How displacement of informal traders is exposing Freetown households to food insecurity

Nov 3, 2022

Guest blog by Bankolay Theodore Turay, doctoral scholar in sustainable urbanisation at the University of Lagos

On 10 August 2022, protesters against the high cost of living and inflation staged a mass demonstration in Freetown – which led to the deaths of security forces and many civilians across the city. While the demonstration was taking place, police destroyed local traders’ stalls at the popular marketplace of Abacha Street.

This was reminiscent of an earlier crackdown by previous local council administrations, known as “Operation No Street Trading”. The argument has been that these evictions were necessary to manage waste and to clear street trading from unauthorised places within Freetown’s central business areas. The mayor of Freetown City Council, Yvonne Aki-Sawyerr, issued a statement to condemn the act, expressing shock at the police action on government orders and lamenting the impact on the livelihoods of these displaced women traders in Freetown.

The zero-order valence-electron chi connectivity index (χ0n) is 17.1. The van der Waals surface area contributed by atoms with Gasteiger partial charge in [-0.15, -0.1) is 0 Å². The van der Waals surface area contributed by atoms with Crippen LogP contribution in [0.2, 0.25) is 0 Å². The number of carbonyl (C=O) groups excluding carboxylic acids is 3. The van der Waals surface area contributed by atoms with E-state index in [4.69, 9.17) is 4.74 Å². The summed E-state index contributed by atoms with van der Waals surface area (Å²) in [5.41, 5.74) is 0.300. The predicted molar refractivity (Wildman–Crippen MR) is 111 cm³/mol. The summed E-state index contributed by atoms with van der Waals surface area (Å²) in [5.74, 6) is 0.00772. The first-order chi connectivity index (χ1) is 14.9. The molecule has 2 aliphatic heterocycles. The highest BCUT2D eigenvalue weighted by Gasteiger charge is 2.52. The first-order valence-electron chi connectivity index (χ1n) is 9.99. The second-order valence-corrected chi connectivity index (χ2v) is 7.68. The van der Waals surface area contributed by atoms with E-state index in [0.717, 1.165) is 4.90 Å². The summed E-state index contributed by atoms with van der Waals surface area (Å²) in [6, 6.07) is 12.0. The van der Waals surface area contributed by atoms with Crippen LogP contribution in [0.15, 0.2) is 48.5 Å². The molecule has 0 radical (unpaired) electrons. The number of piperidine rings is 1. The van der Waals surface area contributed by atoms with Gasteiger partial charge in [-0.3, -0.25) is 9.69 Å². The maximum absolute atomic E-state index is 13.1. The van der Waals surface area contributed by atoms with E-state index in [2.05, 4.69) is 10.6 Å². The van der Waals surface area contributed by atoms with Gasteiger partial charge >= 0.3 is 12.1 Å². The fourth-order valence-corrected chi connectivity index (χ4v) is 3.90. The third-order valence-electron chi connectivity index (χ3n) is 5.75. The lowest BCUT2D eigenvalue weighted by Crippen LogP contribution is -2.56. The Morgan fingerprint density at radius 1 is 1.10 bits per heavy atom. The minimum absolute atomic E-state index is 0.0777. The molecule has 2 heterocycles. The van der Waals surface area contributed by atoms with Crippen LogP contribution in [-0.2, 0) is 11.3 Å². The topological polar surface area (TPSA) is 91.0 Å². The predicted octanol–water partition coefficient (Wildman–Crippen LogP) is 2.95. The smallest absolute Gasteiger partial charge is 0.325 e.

Street trading in Freetown’s urban centres

Women form the core of informal trade in Freetown. The income they generate has been crucial in supporting their families, contributing to income at the household level and to food security. Informal food trade is a common practice in Freetown communities, ranging from street vendors, to stalls on doorsteps and by the roadside, to neighbourhood kiosks and large informal markets, often at transport stations.

As well as informal trading places, there are formal markets – such as the local city council market – which rent out stalls to various local businesses. In addition, formal retailers, including supermarkets and other chains, are now increasingly present. And while Sierra Leone’s local and central government often have an ambivalent attitude towards the informal food trade, they sometimes take a hostile stance.

Informal traders in Abacha Street and other Freetown informal markets are often not registered and do not keep accounts or pay tax on their businesses. However, informality does not always mean unregulated. Many informal traders pay taxes to local unions and are sometimes organised into associations.